The nervous system is rudimentary, with nerve cells organized in a network scattered across the body. This nerve net may show the presence of groups of cells that form nerve plexi (singular: plexus) or nerve cords. Organization of the nervous system in the motile medusa is more complex than that of the sessile polyp, with a nerve ring around the edge of the medusa bell that controls the action of the tentacles. Cnidarian nerve cells show mixed characteristics of motor and sensory neurons. The predominant signaling molecules in these primitive nervous systems are peptides, which perform both excitatory and inhibitory functions. Despite the simplicity of the nervous system, it is remarkable that it coordinates the complicated movement of the tentacles, the drawing of captured prey to the mouth, the digestion of food, and the expulsion of waste.
The gastrovascular cavity has only one opening that serves as both a mouth and an anus; this arrangement is called an incomplete digestive system. In the gastrovascular cavity, extracellular digestion occurs as food is taken into the gastrovascular cavity, enzymes are secreted into the cavity, and the cells lining the cavity absorb nutrients. However, some intracellular digestion also occurs. The gastrovascular cavity distributes nutrients throughout the body of the animal, with nutrients passing from the digestive cavity across the mesoglea to the epidermal cells. Thus, this cavity serves both digestive and circulatory functions.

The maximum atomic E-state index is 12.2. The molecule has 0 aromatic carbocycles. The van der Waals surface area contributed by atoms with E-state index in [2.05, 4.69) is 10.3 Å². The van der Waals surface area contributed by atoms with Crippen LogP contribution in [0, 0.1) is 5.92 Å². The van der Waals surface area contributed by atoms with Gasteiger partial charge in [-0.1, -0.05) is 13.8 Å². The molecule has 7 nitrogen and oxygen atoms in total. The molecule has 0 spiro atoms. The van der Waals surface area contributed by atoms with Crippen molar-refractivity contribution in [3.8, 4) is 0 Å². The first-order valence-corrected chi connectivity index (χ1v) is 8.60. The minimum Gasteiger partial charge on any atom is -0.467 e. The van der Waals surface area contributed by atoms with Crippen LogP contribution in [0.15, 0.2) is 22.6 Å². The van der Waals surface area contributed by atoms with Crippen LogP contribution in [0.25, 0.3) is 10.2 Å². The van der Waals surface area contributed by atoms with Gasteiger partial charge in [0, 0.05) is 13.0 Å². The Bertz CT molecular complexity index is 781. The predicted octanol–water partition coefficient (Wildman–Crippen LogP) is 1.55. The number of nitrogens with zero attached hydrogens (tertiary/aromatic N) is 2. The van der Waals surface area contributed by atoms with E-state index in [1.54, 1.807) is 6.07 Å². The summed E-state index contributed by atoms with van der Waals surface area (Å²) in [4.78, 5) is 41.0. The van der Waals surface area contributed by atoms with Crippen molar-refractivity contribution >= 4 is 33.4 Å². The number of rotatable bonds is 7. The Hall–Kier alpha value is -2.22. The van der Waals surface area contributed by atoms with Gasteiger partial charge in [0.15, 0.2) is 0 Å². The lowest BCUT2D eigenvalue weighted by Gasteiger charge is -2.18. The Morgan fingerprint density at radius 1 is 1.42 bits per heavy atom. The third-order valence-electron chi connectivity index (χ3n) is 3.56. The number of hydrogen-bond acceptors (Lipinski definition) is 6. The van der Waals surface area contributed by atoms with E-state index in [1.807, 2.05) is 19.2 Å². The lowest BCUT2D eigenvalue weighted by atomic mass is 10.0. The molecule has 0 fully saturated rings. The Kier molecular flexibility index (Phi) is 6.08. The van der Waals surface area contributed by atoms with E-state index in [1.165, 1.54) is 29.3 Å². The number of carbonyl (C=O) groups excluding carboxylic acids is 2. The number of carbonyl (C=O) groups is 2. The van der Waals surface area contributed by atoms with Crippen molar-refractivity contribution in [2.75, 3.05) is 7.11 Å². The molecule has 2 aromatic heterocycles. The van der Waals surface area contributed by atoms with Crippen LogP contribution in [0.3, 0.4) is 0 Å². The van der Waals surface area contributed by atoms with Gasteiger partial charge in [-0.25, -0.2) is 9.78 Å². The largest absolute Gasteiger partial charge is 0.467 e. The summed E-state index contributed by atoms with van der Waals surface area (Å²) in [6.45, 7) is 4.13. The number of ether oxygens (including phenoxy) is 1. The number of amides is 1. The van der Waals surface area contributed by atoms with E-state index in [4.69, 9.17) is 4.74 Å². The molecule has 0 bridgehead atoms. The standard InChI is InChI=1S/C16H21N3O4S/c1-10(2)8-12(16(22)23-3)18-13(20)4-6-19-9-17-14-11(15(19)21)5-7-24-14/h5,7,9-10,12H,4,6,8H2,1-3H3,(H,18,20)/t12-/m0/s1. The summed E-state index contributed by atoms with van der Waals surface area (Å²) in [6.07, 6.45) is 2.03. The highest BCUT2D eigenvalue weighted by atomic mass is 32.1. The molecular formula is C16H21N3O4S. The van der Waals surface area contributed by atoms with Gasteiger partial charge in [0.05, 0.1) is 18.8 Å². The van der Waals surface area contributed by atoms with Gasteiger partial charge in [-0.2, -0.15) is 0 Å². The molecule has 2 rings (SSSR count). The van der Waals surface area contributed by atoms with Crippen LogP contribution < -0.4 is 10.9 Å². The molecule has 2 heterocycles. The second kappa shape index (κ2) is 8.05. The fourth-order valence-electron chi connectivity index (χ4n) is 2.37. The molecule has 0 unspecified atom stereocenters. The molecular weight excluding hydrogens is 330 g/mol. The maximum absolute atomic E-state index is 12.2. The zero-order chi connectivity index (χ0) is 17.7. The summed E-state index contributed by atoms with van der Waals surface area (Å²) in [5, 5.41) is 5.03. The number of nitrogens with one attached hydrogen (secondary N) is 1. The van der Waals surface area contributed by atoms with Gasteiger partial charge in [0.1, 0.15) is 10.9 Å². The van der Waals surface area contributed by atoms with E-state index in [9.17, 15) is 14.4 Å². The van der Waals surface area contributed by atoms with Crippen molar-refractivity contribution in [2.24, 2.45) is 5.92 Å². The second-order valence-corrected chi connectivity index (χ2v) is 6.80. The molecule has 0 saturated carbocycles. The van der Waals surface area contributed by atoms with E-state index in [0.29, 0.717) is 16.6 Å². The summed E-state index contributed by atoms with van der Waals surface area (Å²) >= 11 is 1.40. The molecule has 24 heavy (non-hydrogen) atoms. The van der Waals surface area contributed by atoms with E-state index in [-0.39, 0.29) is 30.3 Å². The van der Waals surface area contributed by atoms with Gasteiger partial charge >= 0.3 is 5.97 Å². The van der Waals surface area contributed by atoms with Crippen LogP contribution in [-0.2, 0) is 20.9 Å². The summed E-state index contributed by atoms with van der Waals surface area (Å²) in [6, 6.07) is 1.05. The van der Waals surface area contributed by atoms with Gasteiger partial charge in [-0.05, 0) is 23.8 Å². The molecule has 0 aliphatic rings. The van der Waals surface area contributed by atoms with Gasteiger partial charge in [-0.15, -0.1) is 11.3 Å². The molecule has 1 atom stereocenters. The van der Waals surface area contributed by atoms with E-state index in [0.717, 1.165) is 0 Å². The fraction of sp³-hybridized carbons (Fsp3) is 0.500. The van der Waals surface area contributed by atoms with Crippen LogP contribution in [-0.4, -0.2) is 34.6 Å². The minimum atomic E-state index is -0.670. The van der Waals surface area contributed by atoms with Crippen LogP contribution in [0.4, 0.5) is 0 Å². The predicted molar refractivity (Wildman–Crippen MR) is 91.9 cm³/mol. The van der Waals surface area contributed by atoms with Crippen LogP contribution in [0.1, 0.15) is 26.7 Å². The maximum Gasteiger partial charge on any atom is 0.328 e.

Cnidarian cells exchange oxygen and carbon dioxide by diffusion between cells in the epidermis and water in the environment, and between cells in the gastrodermis and water in the gastrovascular cavity. The lack of a circulatory system to move dissolved gases limits the thickness of the body wall and necessitates a non-living mesoglea between the layers. In the cnidarians with a thicker mesoglea, a number of canals help to distribute both nutrients and gases. There is neither an excretory system nor organs, and nitrogenous wastes simply diffuse from the cells into the water outside the animal or into the gastrovascular cavity.
The phylum Cnidaria contains about 10,000 described species divided into two monophyletic clades: the Anthozoa and the Medusozoa. The Anthozoa include the corals, sea fans, sea whips, and the sea anemones. The Medusozoa include several classes of Cnidaria in two clades: The Hydrozoa include sessile forms, some medusoid forms, and swimming colonial forms like the Portuguese man-of-war. The other clade contains various types of jellies including both Scyphozoa and Cubozoa. The Anthozoa contain only sessile polyp forms, while the Medusozoa include species with both polyp and medusa forms in their life cycle.